In what I think was one of my first blog posts, I wrote about the need for L&D to be a separate entity in a business to HR, with a different reporting structure and hierarchy into the senior exec team. Oh my how times have changed. That was almost two years ago I made that assertion. I think there are some in the L&D world who would still strongly agree with this assertion too.
But this is nothing more than a measure of who provides the better perceived value. In times gone by, training was either a function of the Operations team, or provided on an ad hoc basis by experienced people in a business who knew this learning needed to be shared with others. Learning theories and development theories have been around for decades, and influenced much of how schools developed curriculums, and how we understood the types of parenting skills many of us use today. Think about simple acts such as praise and recognition of efforts in children. Although an intuitive positive act to make, there are tangible differences you can see in children who receive praise, and those who do not.
And in times gone by, what was the old personnel department, with stereotypes around being the people who listened and helped staff, this progressed to the multi-faceted discipline we see today. Long gone are the days that HR was seen as a safe, non disruptive part of the business. Now management degrees focus on the need to understand HR and its processes and how important they are in guiding the development and growth of a business.
So have I changed my thinking on this? Do I now believe that L&D should report into HR and just zip up? Well, here’s the thing. Being an L&Der means I have to know my craft. And if I’m doing a training session on Interviewing Skills, or Assessing Competence, or Understanding Diversity, as part of all that I have to know about elements of employment law, legislation on discrimination and company policies and procedures. If I’m training on leadership/management training, I have to be able to advise on techniques that are appropriate for the business and in line with our practices.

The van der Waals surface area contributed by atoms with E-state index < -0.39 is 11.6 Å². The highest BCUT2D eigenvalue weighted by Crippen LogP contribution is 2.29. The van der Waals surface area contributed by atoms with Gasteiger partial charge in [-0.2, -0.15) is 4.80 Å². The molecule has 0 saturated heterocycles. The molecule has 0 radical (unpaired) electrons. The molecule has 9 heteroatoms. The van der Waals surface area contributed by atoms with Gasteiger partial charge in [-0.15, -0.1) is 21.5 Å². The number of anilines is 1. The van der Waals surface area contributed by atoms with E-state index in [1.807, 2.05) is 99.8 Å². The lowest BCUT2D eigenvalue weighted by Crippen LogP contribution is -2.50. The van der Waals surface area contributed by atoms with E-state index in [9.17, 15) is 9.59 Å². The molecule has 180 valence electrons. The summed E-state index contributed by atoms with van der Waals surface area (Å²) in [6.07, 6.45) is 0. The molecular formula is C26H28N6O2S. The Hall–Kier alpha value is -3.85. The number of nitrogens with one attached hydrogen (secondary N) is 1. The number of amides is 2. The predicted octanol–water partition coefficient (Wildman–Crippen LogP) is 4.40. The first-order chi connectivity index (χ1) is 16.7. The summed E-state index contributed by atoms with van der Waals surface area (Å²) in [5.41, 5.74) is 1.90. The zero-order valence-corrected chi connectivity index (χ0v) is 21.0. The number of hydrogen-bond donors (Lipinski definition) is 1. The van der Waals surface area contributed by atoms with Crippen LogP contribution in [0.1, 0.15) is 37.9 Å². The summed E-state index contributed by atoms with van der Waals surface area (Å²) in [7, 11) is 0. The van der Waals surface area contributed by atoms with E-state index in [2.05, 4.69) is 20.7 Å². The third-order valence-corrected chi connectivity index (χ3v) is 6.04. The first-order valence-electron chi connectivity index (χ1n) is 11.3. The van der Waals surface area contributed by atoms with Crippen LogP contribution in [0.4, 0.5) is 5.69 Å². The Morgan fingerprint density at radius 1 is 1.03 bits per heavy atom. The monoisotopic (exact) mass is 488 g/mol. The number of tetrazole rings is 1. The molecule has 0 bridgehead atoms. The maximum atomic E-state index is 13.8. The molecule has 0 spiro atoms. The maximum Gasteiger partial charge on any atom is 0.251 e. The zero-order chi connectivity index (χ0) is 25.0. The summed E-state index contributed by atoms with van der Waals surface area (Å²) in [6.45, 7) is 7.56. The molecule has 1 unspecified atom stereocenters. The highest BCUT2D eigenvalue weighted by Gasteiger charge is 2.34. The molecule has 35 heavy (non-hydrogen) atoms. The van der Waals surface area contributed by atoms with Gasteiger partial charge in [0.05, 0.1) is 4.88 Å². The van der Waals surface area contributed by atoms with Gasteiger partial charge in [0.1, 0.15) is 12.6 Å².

Equally, if HR needs to advise someone on development or coaching, they have to understand some skills that L&D practise regularly – coaching/feedback/mentoring. And if they are running a workshop, or presenting, they need help and development on facilitation techniques, and presentation techniques.
There are plenty of places we can look at to make a call of differences. And they will all be valid. But, for better appreciation of skills, and for a better focus on people development in all regards, there are far more opportunities than there are challenges. Which is why you should come along to the next #ConnectingHR unconference on Thursday 20 October, at the Spring in Vauxhall, London. People from the complete spectrum of HR (Hr generalists, HRDs, L&D, Coaches, Facilitators, Business leaders, and more) come along to discuss and help each other understand what needs to be better, and how we can make it happen together. If you’re on Twitter, follow the hashtag. There are daily tweets/events/blogs happening that include the hashtag and help to spread the word. If you’re interest is really peaked, check out the connectinghr.org site and sign up to be able to interact with this ever growing, ever inclusive group of people.
And about that L&D/HR divide? We’re all afraid of what we don’t know. Some of us get excited by what we don’t know. I, for one, am driven to have an ever more, ever successful collaborative approach in L&D and the business.